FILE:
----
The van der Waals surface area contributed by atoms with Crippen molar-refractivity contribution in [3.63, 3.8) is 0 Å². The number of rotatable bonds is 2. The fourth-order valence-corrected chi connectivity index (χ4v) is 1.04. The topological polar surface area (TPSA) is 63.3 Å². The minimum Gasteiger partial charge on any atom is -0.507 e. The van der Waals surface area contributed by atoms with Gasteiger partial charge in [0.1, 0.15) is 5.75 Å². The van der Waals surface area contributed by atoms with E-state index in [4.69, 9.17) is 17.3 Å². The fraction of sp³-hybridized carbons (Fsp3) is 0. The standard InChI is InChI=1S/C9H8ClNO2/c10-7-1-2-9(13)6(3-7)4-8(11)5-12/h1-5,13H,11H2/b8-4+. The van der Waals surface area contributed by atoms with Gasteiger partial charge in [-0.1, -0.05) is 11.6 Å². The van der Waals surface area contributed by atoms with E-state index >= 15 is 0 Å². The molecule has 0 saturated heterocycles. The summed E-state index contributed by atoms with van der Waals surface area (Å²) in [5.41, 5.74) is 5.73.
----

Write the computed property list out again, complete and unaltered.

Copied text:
The van der Waals surface area contributed by atoms with Crippen molar-refractivity contribution in [3.63, 3.8) is 0 Å². The number of rotatable bonds is 2. The fourth-order valence-corrected chi connectivity index (χ4v) is 1.04. The topological polar surface area (TPSA) is 63.3 Å². The minimum Gasteiger partial charge on any atom is -0.507 e. The van der Waals surface area contributed by atoms with Gasteiger partial charge in [0.1, 0.15) is 5.75 Å². The van der Waals surface area contributed by atoms with E-state index in [4.69, 9.17) is 17.3 Å². The fraction of sp³-hybridized carbons (Fsp3) is 0. The standard InChI is InChI=1S/C9H8ClNO2/c10-7-1-2-9(13)6(3-7)4-8(11)5-12/h1-5,13H,11H2/b8-4+. The van der Waals surface area contributed by atoms with Gasteiger partial charge in [-0.1, -0.05) is 11.6 Å². The van der Waals surface area contributed by atoms with E-state index >= 15 is 0 Å². The molecule has 0 saturated heterocycles. The summed E-state index contributed by atoms with van der Waals surface area (Å²) in [5.41, 5.74) is 5.73.